During a recent visit to Washington DC, Japan’s Defense Minister Tomomi Inada once again described China as a “rule-breaker” on the issues of the East China Sea and South China Sea. Inada proposed that Japan hold more joint patrols and military exercises with the US and countries in the region with the aim to enhance its involvement in the contested South China Sea.
These statements from a senior Japanese official not only run contrary to fact, but also have the potential to undermine regional stability by instigating conflict.
Frustrated at being only regarded as an “economic power,” Japan set a goal for itself in the 1990s to become a political power as well. While Japan’s ambitions ended up going up in smoke, after the US introduced its “Asia-Pacific Rebalance” strategy, Japan rekindled its hope of growing into a global political or even military power.
In other words, it was the US’ Asia-Pacific strategy that resurrected Japan’s military and political ambitions, at the same time granting the once vanquished country the green light to challenge the post-World War II order. Future historians are sure to see this as a disgrace for Washington.
The so-called “China threat” that Inada has been pushing does not stand up to the light of truth. The Diaoyu Islands have been an integral part of Chinese territory since ancient times. This is an indisputable fact that is backed up by a series of international legal documents.
For this reason China is obliged to safeguard its own territorial sovereignty. Looking at international regulations, this right and Inada’s depiction of China as a “rule-breaker” are worlds apart. As to the so-called “broken status quo” in the East China Sea, Japan should not be hypocritical. The world knows that the first to “break the status quo” when it comes to the Diaoyu Islands is none other than Japan itself.
When it comes to the South China Sea issue, the arbitration case unilaterally filed by the Philippines violated international law and the general practices of international arbitration, and thus was invalid and unlawful from the very beginning.
Amid such a backdrop, China’s non-acceptance, non-participation and non-recognition of the « verdict » actually safeguards the integrity of international law as it is ridiculous to recognize the legitimacy of an “arbitration” carried out by a makeshift organization without any connection with the UN.
Tensions involving this political farce have cooled down recently, but Japan, instead of reflecting on its disgraceful role in this farce, has decided to repeatedly attempt to instigate conflict by cooking up stories in the international arena.
During the 11th East Asia Summit held in Vientiane not long ago, some US media, such as the Wall Street Journal, noticed the sharp differences that exist between ASEAN countries and some countries outside the region. According to their reports, ASEAN members have realized that instead of unnecessarily escalating regional tension, disputes should be met with practical solutions.
So what is hidden behind Japan’s petty tricks? Is the country once again being motivated by the desire to control the security of Asia and undermine the relationships between Asian countries?
Japan, a country notorious for breaking international laws, is in no position to prate about rules and the rule of law in front of the international community.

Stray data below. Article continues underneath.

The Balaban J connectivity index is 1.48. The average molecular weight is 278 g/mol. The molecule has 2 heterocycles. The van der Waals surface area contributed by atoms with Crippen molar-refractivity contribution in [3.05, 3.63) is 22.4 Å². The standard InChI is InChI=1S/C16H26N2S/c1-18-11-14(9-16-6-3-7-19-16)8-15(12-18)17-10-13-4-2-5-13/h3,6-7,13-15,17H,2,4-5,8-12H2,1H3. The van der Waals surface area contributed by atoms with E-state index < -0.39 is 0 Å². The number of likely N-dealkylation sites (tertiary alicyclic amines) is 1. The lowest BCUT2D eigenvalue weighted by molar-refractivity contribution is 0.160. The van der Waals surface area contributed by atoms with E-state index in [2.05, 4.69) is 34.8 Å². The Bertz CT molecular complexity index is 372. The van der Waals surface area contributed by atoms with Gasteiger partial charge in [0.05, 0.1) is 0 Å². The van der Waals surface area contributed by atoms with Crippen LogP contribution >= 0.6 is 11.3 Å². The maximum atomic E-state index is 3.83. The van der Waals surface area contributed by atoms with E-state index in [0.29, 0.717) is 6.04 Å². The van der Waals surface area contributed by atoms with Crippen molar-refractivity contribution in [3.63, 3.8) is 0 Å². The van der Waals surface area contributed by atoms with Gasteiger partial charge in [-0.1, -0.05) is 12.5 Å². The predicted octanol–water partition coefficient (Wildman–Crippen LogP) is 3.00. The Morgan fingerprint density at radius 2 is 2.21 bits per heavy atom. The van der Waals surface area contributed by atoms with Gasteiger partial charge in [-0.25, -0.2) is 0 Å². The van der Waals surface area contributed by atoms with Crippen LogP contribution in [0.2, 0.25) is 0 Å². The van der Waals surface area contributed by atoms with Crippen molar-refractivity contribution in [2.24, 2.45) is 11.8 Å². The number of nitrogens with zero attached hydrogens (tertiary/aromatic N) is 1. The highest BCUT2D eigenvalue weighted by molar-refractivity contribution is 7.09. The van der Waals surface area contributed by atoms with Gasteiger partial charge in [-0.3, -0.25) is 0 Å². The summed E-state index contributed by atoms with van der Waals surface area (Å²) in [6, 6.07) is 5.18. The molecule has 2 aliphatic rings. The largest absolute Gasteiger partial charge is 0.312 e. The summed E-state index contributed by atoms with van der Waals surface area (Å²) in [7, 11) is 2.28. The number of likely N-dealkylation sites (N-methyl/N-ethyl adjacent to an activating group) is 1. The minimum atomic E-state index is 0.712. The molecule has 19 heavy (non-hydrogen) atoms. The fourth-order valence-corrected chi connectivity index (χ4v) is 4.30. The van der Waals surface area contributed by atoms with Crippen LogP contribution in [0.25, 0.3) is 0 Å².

At its most basic, the Diaoyu Islands and their historical recognition are closely related to the post-World War II order, which has been clearly laid out in major international legal documents such as the Potsdam Proclamation and the Cairo Declaration .
However, even though 70-plus years have passed since the end of WWII, Japan has still not given up on instigating conflict, confronting world order and challenging the international rule of law.
For instance, some of Japan’s senior officials have gone so far as to rail against the Potsdam Proclamation, exculpate the country’s invasion of other sovereign states and deny the Nanjing Massacre and the existence of “comfort women”. These irresponsible behaviors indicate that Japan is turning a blind eye to the rules and the rule of law.
In reality, Japan is well versed in the history of the South China Sea. Once occupied by Japan during WWII, the islands were recovered by China based on the Potsdam Proclamation and the Cairo Declaration after the war.
If Japan is a country that respects the rules and the rule of law as it claims, it should not neglect the legal and historical facts concerning the South China Sea.
Even if we consider the “China threat” mentioned in Inada’s speech an old rhetoric, military intervention in the South China Sea will without a doubt put regional stability at risk. The action plans detailed by Inada reveal not only Japan’s Cold War mentality, but also its intention to instigate group-confrontation.
Another dangerous sign is that after Japan adopted its new security bill lifting the ban on collective self-defense, the country has begun striding towards a military rise by instigating conflict.
However, today’s Asia-Pacific arena and the will of the people will not permit the reemergence of Japan’s over-confident strategic restlessness and intentions to instigate group-confrontation. This is because, in this new era that focuses on win-win cooperation, no country wants to join Japan’s ambitious fantasy. And if Japan continues to play this game thinking its allies will stand by it, it will find the price to play is too high.
Translated from Chinese